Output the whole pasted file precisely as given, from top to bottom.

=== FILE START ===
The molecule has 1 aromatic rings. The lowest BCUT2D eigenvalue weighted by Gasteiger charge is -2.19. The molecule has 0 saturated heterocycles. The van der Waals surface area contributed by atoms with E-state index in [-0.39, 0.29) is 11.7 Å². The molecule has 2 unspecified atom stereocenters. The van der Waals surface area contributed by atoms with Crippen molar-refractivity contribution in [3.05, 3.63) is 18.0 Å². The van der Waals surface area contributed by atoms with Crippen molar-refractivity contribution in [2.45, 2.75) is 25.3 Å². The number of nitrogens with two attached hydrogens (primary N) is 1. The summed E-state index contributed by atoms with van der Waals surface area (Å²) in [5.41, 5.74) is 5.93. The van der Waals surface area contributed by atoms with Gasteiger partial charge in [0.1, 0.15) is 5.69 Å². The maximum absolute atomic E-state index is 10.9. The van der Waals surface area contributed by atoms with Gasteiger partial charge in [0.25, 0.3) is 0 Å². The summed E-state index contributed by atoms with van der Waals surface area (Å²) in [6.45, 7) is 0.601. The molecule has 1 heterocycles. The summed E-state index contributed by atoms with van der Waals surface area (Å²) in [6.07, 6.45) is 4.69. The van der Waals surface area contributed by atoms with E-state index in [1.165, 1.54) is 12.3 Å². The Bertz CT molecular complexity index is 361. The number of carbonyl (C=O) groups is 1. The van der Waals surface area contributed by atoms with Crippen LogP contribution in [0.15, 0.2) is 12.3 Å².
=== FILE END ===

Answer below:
The molecule has 1 aromatic rings. The lowest BCUT2D eigenvalue weighted by Gasteiger charge is -2.19. The molecule has 0 saturated heterocycles. The van der Waals surface area contributed by atoms with E-state index in [-0.39, 0.29) is 11.7 Å². The molecule has 2 unspecified atom stereocenters. The van der Waals surface area contributed by atoms with Crippen molar-refractivity contribution in [3.05, 3.63) is 18.0 Å². The van der Waals surface area contributed by atoms with Crippen molar-refractivity contribution in [2.45, 2.75) is 25.3 Å². The number of nitrogens with two attached hydrogens (primary N) is 1. The summed E-state index contributed by atoms with van der Waals surface area (Å²) in [5.41, 5.74) is 5.93. The van der Waals surface area contributed by atoms with Gasteiger partial charge in [0.1, 0.15) is 5.69 Å². The maximum absolute atomic E-state index is 10.9. The van der Waals surface area contributed by atoms with Gasteiger partial charge in [0.25, 0.3) is 0 Å². The summed E-state index contributed by atoms with van der Waals surface area (Å²) in [6.45, 7) is 0.601. The molecule has 1 heterocycles. The summed E-state index contributed by atoms with van der Waals surface area (Å²) in [6.07, 6.45) is 4.69. The van der Waals surface area contributed by atoms with E-state index in [1.165, 1.54) is 12.3 Å². The Bertz CT molecular complexity index is 361. The number of carbonyl (C=O) groups is 1. The van der Waals surface area contributed by atoms with Crippen LogP contribution in [0.15, 0.2) is 12.3 Å².